They called her mad and laughed at her, but she kept going…
Everywhere I travel in Tanzania I meet women who work the land, but are unable to own or inherit it because of cultural restrictions, which mean it’s always men who own the land. In Kondoa district in Dodoma I met a remarkable woman, Sister Martha Waziri, who was determined to change this. Her enterprise has inspired a village and even brought hope for orphans.
Now 45 years old, Martha began her campaign to reclaim land in 1984. As a young woman she began her calling in the Catholic church, enrolling in Catholic schools but forced to drop out three times due to ill health. Disheartened and landless, and with no hope of inheriting land from her parents, she saw a possibility to claim a wide sand-ridden seasonal furrow on the border of her village.
The land was completely barren and none of the men wanted it. But not everyone shared 17-year-old Martha’s vision, and when she asked the local authority if she could use it, they laughed at her.
“I became an object of ridicule to other villagers, and when my first attempt to reclaim land failed it was a bonus to them,” she recalls.
Eventually though, she managed to claim 18 acres of that land. As both a farmer and a pastoralist, she now cultivates 9.5 acres of this land, growing sugarcane, maize, sweet potatoes, cassava, bananas, and a variety of beans. She also rears eight goats and 26 chickens.
She has reaped the economic benefits of her initiative, but has also become a beacon of change in the village. More than 300 villagers, organized into five groups, have now emulated her.
Donasian Kassian, a fellow villager, told me: “When we joined Sister Martha in reclaiming sand-ridden furrows, people dubbed us mad. But 28 years ago this place was a huge useless canal. Today we eat sugarcanes, maize and beans from this land.”
Following her religious calling, Sister Martha has supported 12 orphans and vulnerable youth over the years. Her farms have secured food for her extended family and generated a reliable income to build 10 rooms that the orphans can call home, and from where they can pursue their dreams.
Sister Martha’s success has not been without challenges. She says her first experience of climatic changes was when her fishpond dried up as water levels in the area decreased. She says the land has become increasingly dry, affecting her banana farm most of all.
Sister Martha is not an agro-science expert. She’s not an intellectual and she doesn’t use high-tech machines. But this extraordinary woman from an ordinary rural community has made a substantial contribution to conserve her environment and made a remarkable difference in the lives of her fellow villagers. I cannot acknowledge her in any better way than to call her a Female Food Hero.
“I knew there could be great wealth in farming”
Arriving in Karagwe, in Kagera region, our mobile phones welcomed us to “Rwanda”. Laughing, we confirmed we were still in Tanzania – we were just 10 kilometres inside the border with Rwanda. Here the fertile valleys and climate are ideal for growing coffee, as well as maize, beans and bananas.
Amid the hills – which reminded me of Kigali, the Rwandan capital built on hills – I met 69 year old Elimiliana Aligaesha, a widow, a farmer and a livestock keeper.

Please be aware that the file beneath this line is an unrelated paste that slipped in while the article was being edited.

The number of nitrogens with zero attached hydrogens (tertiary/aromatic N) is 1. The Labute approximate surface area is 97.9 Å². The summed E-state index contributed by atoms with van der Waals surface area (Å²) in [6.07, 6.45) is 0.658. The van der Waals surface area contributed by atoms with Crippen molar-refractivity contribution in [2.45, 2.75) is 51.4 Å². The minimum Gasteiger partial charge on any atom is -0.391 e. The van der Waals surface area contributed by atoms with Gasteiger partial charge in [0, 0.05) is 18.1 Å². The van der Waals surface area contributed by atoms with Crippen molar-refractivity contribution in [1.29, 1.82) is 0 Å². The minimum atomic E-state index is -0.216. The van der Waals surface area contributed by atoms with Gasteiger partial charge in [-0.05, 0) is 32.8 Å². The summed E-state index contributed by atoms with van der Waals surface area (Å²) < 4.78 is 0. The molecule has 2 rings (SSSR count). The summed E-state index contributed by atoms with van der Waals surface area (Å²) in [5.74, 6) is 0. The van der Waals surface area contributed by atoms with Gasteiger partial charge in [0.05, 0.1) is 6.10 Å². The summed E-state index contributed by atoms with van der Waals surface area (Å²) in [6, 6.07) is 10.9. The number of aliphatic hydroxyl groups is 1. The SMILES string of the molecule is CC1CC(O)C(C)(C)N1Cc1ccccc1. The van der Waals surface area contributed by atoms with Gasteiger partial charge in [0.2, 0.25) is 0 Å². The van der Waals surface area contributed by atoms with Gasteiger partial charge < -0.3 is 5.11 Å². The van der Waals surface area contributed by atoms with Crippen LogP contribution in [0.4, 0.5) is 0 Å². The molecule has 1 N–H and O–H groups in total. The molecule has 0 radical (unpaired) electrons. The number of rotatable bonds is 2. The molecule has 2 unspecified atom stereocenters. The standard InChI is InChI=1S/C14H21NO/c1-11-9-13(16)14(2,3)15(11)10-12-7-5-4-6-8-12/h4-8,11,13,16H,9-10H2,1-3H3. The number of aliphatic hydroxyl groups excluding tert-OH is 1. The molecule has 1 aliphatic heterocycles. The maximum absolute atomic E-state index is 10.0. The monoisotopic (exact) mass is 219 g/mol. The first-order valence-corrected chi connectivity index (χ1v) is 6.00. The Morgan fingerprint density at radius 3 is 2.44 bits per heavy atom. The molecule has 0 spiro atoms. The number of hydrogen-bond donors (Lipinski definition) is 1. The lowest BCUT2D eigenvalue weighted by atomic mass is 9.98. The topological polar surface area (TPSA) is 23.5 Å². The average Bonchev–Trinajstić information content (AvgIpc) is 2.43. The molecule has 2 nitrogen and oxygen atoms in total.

Widowed in 1992, Emiliana’s meagre salary as a primary school teacher was not enough to make ends meet. So she ventured into agriculture and, after a few years, realized that farming helped her pay the bills better than teaching, and she opted for early retirement.
“I wouldn’t be here if I was still a teacher,” she told me. “I knew there is a great wealth in farming. I was determined to see my kids in university but I couldn’t see my teacher’s salary doing that.”
Now her nine children have all been put through college. Despite her lack of formal agricultural training, villagers and local leaders declare Emiliana’s farm to be an exemplary one – well kept and with rich produce.
“My mother told me: If one goes to the farm and finds weeds choking the banana trees, then harvests a banana and proceeds with cooking, one should consider herself a thief. I have always remembered this principle,” she says.
As well as growing coffee bananas, beans and maize, Emiliana owns six cows and also supplies quality seedlings to other villagers. Her efforts were recognized before she was declared a Female Food Hero, and she was once granted a trip to Ireland and the United Kingdom, where she got an opportunity to speak and learn. She has become a kind of researcher in the village, testing out new agricultural techniques for others to follow.
Speaking to other women in the village, they saluted Emiliana`s efforts and determination, but revealed the widespread gender inequality with regard to participation in agriculture and ownership of produce.
“Coffee is a major commercial crop here and frankly, men own its produce since it pays the most,” Musanif Adam Mutabazi told me.
Despite the fertile land, villagers told me of challenges such as the lack of reliable markets, climate change, and a shortage of farming equipment. Although the inequality in land ownership is still dominant, steps are being taken to rectify the situation. Villagers promisingly argue that things are changing for the better, and they attribute that change to increased literacy and education in the area, and a positive intervention by the state – for example, the government is enacting laws that guide divorce and inheritance.